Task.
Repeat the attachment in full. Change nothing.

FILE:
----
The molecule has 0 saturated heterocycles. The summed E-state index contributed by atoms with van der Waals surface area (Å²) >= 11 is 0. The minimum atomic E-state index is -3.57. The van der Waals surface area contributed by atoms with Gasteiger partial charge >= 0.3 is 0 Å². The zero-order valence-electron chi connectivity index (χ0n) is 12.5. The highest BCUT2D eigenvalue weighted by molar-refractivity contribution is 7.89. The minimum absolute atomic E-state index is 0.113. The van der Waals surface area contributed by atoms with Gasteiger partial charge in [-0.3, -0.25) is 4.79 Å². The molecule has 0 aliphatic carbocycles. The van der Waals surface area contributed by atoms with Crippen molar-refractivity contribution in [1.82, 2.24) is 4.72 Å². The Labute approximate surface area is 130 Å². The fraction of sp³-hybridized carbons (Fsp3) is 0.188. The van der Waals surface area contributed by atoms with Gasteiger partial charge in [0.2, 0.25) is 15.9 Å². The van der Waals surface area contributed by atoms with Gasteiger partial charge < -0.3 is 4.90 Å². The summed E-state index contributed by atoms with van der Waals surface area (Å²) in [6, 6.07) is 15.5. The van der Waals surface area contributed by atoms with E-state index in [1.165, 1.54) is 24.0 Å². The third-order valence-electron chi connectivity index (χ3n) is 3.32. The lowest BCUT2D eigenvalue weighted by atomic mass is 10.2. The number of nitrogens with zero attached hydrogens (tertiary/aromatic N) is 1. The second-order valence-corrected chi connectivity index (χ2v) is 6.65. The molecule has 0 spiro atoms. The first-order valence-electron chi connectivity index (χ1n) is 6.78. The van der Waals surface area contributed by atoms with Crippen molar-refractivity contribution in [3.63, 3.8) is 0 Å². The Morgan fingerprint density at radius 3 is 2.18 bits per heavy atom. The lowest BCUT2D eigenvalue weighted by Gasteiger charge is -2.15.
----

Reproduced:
The molecule has 0 saturated heterocycles. The summed E-state index contributed by atoms with van der Waals surface area (Å²) >= 11 is 0. The minimum atomic E-state index is -3.57. The van der Waals surface area contributed by atoms with Gasteiger partial charge >= 0.3 is 0 Å². The zero-order valence-electron chi connectivity index (χ0n) is 12.5. The highest BCUT2D eigenvalue weighted by molar-refractivity contribution is 7.89. The minimum absolute atomic E-state index is 0.113. The van der Waals surface area contributed by atoms with Gasteiger partial charge in [-0.3, -0.25) is 4.79 Å². The molecule has 0 aliphatic carbocycles. The van der Waals surface area contributed by atoms with Crippen molar-refractivity contribution in [1.82, 2.24) is 4.72 Å². The Labute approximate surface area is 130 Å². The fraction of sp³-hybridized carbons (Fsp3) is 0.188. The van der Waals surface area contributed by atoms with Gasteiger partial charge in [0.2, 0.25) is 15.9 Å². The van der Waals surface area contributed by atoms with Gasteiger partial charge < -0.3 is 4.90 Å². The summed E-state index contributed by atoms with van der Waals surface area (Å²) in [6, 6.07) is 15.5. The van der Waals surface area contributed by atoms with E-state index in [1.165, 1.54) is 24.0 Å². The third-order valence-electron chi connectivity index (χ3n) is 3.32. The lowest BCUT2D eigenvalue weighted by atomic mass is 10.2. The number of nitrogens with zero attached hydrogens (tertiary/aromatic N) is 1. The second-order valence-corrected chi connectivity index (χ2v) is 6.65. The molecule has 0 spiro atoms. The first-order valence-electron chi connectivity index (χ1n) is 6.78. The van der Waals surface area contributed by atoms with Crippen molar-refractivity contribution in [3.63, 3.8) is 0 Å². The Morgan fingerprint density at radius 3 is 2.18 bits per heavy atom. The lowest BCUT2D eigenvalue weighted by Gasteiger charge is -2.15.